1. What hope of Octavius and Antony is answered? What does this say about Brutus?
B and C have come to Philippi and their hopes have been answered. Also, they are coming down the valley- not taking the high ground. It implies B made a poor choice leaving Sardis.
2. What does Cassius mean by the following statement?
"Flatterers! Now, Brutus, thank yourself;/This tongue had not offended so today,/If Cassius might have ruled.
After receiving insults from A and O, Cassius bitterly reminds B that he had suggested killing Antony. Instead, he is alive to both insult them and fight them.
3. What ominous/big and bad sign has Cassius seen that causes him to fear the coming battle?
When in Sardis, eagles were resting on the ensign and feeding out of the soldiers hands. (Good sign). When they traveled to Philippi, the eagles took off and were replaced by birds o’ death (Raven, vultures, etc…). A very bad sign. However, as B and C prepare for battles and say goodbye, they appear eager to fight.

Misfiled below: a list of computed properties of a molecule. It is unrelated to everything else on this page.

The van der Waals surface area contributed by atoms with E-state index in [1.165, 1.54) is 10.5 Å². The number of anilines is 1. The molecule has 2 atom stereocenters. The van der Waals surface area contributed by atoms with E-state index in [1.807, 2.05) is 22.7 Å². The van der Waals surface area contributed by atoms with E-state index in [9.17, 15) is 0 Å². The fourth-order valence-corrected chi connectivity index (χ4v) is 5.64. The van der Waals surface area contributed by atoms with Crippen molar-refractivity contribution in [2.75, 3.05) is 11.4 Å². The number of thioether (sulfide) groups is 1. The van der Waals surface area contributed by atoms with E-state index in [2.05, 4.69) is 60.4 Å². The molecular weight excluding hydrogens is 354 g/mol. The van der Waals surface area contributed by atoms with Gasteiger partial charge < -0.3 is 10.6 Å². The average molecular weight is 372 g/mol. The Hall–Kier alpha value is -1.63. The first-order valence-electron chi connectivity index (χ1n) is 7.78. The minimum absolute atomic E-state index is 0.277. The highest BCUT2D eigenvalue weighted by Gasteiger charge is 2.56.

4. What does Brutus say he will do if they lose the battle? Why is he reluctant to do this?
While he thinks suicide is cowardly and vile, he also says he will not be captured alive as a captive (implying he will kill himself if necessary).
Act V, scene iii.
5 What horrible mistake does Cassius make? What is the outcome of this mistake?
A bit of cause and effect here. Cassius kills himself because he misconstrues the situation. He believes his best friend, Titinius, has been captured and killed by the enemy. He makes Pindarus, who is relaying what is happening to C, come down from the hill too quickly. As a result of this action and his hasty judgment, he kills himself with the reluctant aid of his slave, Pindarus.
6. What is Titinius's reaction to Cassius's actions?
He blames himself fro Cassius’s death and offs himself with Cassius sword.
7. What is Brutus's response to Cassius's and Titinius's actions?
He is very saddened... [continues]
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